Great lipo reviews!
Hi Big Squid,
I rarely write in to websites, but your lipo reviews have been very good: i.e. the recent ProTek: LiPo Testing a 30a draw is very realistic for 2s packs, and the extra 60a graph is nice (that must have put out some heat!). Lots of packs seem to have dips in voltage after 25-30a… so that 60a test pretty much proves it will work well at a race-pace. It must have been an investment to buy gear that can test at that draw, and I appreciate it.
Two thumbs up from this Canadian, eh?
Cubby- Hey ya Mike, what’s up hoser? I haven’t made it to your fine country lately, I need to get back up there and enjoy some donuts and high test Molson, eh.
Thanks for the props on the ProTek 100C 2S 5600 review, we certainly put some serious time into that one. A bunch of time on the bench, and even more in the field. We’ve got another review coming up in a couple of weeks on a ProTek 100C 2S 7000. I think you’ll find it quite interesting to see the performance differences between the ProTek 5600 and 7000 pack.
Ya, for sure, the information gained from the West Mountain CBA discharger is important. Steady state continuous loads really do work a pack hard and make it easy to see differences, but… I am still a big believer that the ultimate test is the continuously variable loads produced in a car. At the end of the day the only thing that matters is how fast a pack scoots your rig around the track/bash spot and we should probably put more emphasis on that in our battery reviews.
Just fyi- the ProTek was one of “those” packs that put a big smile on our faces when we first pulled the trigger. We drive 6-7 days a week with dozens of different packs, we know pretty quickly when a pack has it and when it doesn’t, the ProTek was one of those packs that noticeably had more yank on tap than an average Lipo.
So i am an RC guy but i ride a bike for living. I have been an rc guy since i can remember, hell i burned my house down with a lipo. Well, i’m back in my house now and i have a track in the back yard. My question to you is. Is there anyone that makes a 2 wheel drive short course 8 scale truck?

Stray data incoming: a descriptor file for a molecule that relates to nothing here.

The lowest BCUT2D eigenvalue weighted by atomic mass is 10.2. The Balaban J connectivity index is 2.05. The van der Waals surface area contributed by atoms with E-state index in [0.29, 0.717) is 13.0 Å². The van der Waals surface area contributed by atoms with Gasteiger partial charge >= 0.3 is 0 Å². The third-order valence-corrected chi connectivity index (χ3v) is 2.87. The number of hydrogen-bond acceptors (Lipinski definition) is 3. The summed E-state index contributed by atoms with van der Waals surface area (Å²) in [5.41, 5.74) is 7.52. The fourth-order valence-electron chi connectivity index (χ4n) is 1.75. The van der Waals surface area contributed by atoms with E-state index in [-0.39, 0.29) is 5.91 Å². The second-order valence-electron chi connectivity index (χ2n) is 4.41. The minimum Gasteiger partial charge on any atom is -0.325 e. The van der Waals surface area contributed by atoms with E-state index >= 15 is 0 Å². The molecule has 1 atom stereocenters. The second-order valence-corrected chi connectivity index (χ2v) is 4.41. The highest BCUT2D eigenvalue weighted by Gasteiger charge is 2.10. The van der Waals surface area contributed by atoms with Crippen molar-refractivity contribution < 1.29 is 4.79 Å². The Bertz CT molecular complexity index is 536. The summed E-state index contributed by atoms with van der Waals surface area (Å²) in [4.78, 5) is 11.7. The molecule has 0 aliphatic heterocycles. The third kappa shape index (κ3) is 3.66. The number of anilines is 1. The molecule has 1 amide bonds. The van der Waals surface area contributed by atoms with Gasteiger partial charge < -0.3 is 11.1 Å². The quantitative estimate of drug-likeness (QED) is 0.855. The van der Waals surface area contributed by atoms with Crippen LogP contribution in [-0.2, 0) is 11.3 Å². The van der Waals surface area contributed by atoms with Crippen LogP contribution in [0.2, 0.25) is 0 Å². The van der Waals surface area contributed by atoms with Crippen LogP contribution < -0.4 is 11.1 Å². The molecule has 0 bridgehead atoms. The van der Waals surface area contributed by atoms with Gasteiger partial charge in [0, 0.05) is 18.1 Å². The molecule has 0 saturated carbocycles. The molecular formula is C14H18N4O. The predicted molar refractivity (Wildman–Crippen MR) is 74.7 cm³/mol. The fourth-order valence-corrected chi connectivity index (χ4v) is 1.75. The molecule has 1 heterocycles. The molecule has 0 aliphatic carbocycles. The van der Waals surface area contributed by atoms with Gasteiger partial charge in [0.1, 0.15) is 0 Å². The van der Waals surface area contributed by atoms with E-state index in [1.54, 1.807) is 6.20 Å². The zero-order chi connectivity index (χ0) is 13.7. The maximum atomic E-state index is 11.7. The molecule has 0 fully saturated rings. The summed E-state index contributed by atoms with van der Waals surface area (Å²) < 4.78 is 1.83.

I’m a 2 wheel guy and was thinking that i could make 4×4 8 scale into a 2 wheel drive but would it be any good?
I ask because the current 10 scale stuff is not up for the beat down and wear out parts and over heat. My track is designed for drift and backing it into the corners. I have blitz ESE that has very few parts stock built to be tough.
The problem with 10 scales is drive lines, diffs, bearings and the lack of full compatibility with a 550 can motor spur and pin gears. Bottom line is i want some beef and drive more, work on it less. Thanks and hope i’m not busting balls but you seem to be on top of stuff.
Cubby- Yo Mark what’s up? Still crush’n'em with your Cannondale? So… in your spare time you burn down houses with Lipo’s and pound rc cars into piles of rubble. You sound core basher to me, hell ya.
On to your questions…
Can you turn a 4wd 8th scale buggy/truggy into a 2wd? Sure ya can, locking the center diff and dumping all the front drive-shafts is super easy and might just be the cats meow for your driving style. But… I’ve never personally done it so I can’t say first hand it sucks, converting a 4wd 8th scaler to 2wd is not normally done for good reason. Why is that? Because there is a better way to get what you are looking for.
You are looking for something you can pound the hell out of and put stupid power in, yet can haul ass around a track. That screams 8th scale buggy/truggy platform. However… on your track a normal electric 8th scale or 4wd SCT has too much front brake causing the front end to dig in and push in corners. You want more rear braking to slide the rear end around and to initiate drifts.
So here is my super-sano-satisfaction-guaranteed answer for you- buy a nitro 8th scale and convert it to electric. Not to 2wd, but just to electric. Be sure to use a servo to control the brakes and a clutchbell set-up on the brushless motor. On nitro 8th scalers they use two brake discs, one in front of the center diff and one behind it, this allows the driver to adjust the brake bias front to rear. With a properly adjusted brake bias you can pivot your rig on a fleas butt going into corners and still have all the upsides of 4wd- the ability to power hard out of corners, greater control in the air, and easier to drift without spinning out.
Have fun, go fast, and shoot us a pic of what you put together.
That’s it for this week ya freaks, send me your questions to Cubby at BigSquidRC.com. If your email makes the big time you’ll get a free sticker pack and if I proclaim yours as letter of the month we’ll ship you out a BSRC t-shirt. YOUR Cub Reporter